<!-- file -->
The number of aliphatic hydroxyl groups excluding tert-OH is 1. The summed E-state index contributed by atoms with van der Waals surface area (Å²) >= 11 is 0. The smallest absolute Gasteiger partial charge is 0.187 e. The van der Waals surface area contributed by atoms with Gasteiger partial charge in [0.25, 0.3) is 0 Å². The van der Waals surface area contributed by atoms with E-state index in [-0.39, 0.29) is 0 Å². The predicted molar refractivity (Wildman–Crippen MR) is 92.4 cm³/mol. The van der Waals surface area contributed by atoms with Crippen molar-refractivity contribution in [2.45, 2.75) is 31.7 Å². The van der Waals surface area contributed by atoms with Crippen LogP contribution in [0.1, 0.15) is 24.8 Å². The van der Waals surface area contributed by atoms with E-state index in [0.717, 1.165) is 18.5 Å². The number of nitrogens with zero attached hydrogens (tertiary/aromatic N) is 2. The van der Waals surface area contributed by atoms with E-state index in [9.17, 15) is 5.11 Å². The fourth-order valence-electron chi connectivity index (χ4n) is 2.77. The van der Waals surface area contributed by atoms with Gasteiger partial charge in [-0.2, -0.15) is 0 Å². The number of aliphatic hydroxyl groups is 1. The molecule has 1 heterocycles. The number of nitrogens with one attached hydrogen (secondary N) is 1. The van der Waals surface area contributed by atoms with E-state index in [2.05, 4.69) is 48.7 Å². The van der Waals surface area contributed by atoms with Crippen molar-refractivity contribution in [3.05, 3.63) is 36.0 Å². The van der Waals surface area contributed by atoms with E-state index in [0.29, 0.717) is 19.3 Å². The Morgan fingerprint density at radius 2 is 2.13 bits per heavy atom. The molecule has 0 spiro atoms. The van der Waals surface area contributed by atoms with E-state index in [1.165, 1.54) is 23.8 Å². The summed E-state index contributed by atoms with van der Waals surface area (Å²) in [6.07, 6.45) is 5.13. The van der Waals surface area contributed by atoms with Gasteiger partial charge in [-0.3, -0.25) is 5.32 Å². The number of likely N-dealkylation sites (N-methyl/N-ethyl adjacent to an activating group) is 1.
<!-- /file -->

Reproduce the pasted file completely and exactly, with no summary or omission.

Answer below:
The number of aliphatic hydroxyl groups excluding tert-OH is 1. The summed E-state index contributed by atoms with van der Waals surface area (Å²) >= 11 is 0. The smallest absolute Gasteiger partial charge is 0.187 e. The van der Waals surface area contributed by atoms with Gasteiger partial charge in [0.25, 0.3) is 0 Å². The van der Waals surface area contributed by atoms with E-state index in [-0.39, 0.29) is 0 Å². The predicted molar refractivity (Wildman–Crippen MR) is 92.4 cm³/mol. The van der Waals surface area contributed by atoms with Crippen molar-refractivity contribution in [2.45, 2.75) is 31.7 Å². The van der Waals surface area contributed by atoms with Crippen LogP contribution in [0.1, 0.15) is 24.8 Å². The van der Waals surface area contributed by atoms with E-state index in [0.717, 1.165) is 18.5 Å². The number of nitrogens with zero attached hydrogens (tertiary/aromatic N) is 2. The van der Waals surface area contributed by atoms with E-state index in [9.17, 15) is 5.11 Å². The fourth-order valence-electron chi connectivity index (χ4n) is 2.77. The van der Waals surface area contributed by atoms with Gasteiger partial charge in [-0.2, -0.15) is 0 Å². The number of aliphatic hydroxyl groups is 1. The molecule has 1 heterocycles. The number of nitrogens with one attached hydrogen (secondary N) is 1. The van der Waals surface area contributed by atoms with E-state index in [2.05, 4.69) is 48.7 Å². The van der Waals surface area contributed by atoms with Crippen molar-refractivity contribution in [3.05, 3.63) is 36.0 Å². The van der Waals surface area contributed by atoms with E-state index in [0.29, 0.717) is 19.3 Å². The Morgan fingerprint density at radius 2 is 2.13 bits per heavy atom. The molecule has 0 spiro atoms. The van der Waals surface area contributed by atoms with E-state index in [1.165, 1.54) is 23.8 Å². The summed E-state index contributed by atoms with van der Waals surface area (Å²) in [6.07, 6.45) is 5.13. The van der Waals surface area contributed by atoms with Gasteiger partial charge in [-0.3, -0.25) is 5.32 Å². The number of likely N-dealkylation sites (N-methyl/N-ethyl adjacent to an activating group) is 1.